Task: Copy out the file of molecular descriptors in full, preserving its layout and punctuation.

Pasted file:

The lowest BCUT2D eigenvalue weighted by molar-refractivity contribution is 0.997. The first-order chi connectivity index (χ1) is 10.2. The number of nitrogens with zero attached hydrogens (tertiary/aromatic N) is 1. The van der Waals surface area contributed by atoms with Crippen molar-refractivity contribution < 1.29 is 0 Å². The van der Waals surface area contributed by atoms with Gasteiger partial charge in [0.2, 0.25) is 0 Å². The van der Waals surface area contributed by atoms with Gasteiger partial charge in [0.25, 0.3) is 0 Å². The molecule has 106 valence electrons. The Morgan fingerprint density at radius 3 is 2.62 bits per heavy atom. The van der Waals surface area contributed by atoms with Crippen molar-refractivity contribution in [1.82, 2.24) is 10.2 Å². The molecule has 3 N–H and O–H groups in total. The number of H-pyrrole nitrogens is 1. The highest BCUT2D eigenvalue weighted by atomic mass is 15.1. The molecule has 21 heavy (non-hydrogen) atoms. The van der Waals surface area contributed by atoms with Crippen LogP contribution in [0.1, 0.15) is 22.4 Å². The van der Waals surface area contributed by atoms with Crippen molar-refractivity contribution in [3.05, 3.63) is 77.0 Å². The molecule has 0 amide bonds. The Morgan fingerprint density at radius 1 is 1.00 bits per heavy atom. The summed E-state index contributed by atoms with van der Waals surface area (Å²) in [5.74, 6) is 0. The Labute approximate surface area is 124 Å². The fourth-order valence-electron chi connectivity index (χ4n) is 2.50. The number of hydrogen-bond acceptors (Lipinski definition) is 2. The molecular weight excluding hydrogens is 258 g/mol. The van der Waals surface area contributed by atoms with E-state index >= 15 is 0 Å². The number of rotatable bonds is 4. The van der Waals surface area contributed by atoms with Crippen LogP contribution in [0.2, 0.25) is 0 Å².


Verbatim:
The lowest BCUT2D eigenvalue weighted by molar-refractivity contribution is 0.997. The first-order chi connectivity index (χ1) is 10.2. The number of nitrogens with zero attached hydrogens (tertiary/aromatic N) is 1. The van der Waals surface area contributed by atoms with Crippen molar-refractivity contribution < 1.29 is 0 Å². The van der Waals surface area contributed by atoms with Gasteiger partial charge in [0.2, 0.25) is 0 Å². The van der Waals surface area contributed by atoms with Gasteiger partial charge in [0.25, 0.3) is 0 Å². The molecule has 106 valence electrons. The Morgan fingerprint density at radius 3 is 2.62 bits per heavy atom. The van der Waals surface area contributed by atoms with Crippen molar-refractivity contribution in [1.82, 2.24) is 10.2 Å². The molecule has 3 N–H and O–H groups in total. The number of H-pyrrole nitrogens is 1. The highest BCUT2D eigenvalue weighted by atomic mass is 15.1. The molecule has 21 heavy (non-hydrogen) atoms. The van der Waals surface area contributed by atoms with Crippen LogP contribution in [0.1, 0.15) is 22.4 Å². The van der Waals surface area contributed by atoms with Crippen molar-refractivity contribution in [3.05, 3.63) is 77.0 Å². The molecule has 0 amide bonds. The Morgan fingerprint density at radius 1 is 1.00 bits per heavy atom. The summed E-state index contributed by atoms with van der Waals surface area (Å²) in [5.74, 6) is 0. The Labute approximate surface area is 124 Å². The fourth-order valence-electron chi connectivity index (χ4n) is 2.50. The number of hydrogen-bond acceptors (Lipinski definition) is 2. The molecular weight excluding hydrogens is 258 g/mol. The van der Waals surface area contributed by atoms with E-state index >= 15 is 0 Å². The number of rotatable bonds is 4. The van der Waals surface area contributed by atoms with Crippen LogP contribution in [0.2, 0.25) is 0 Å².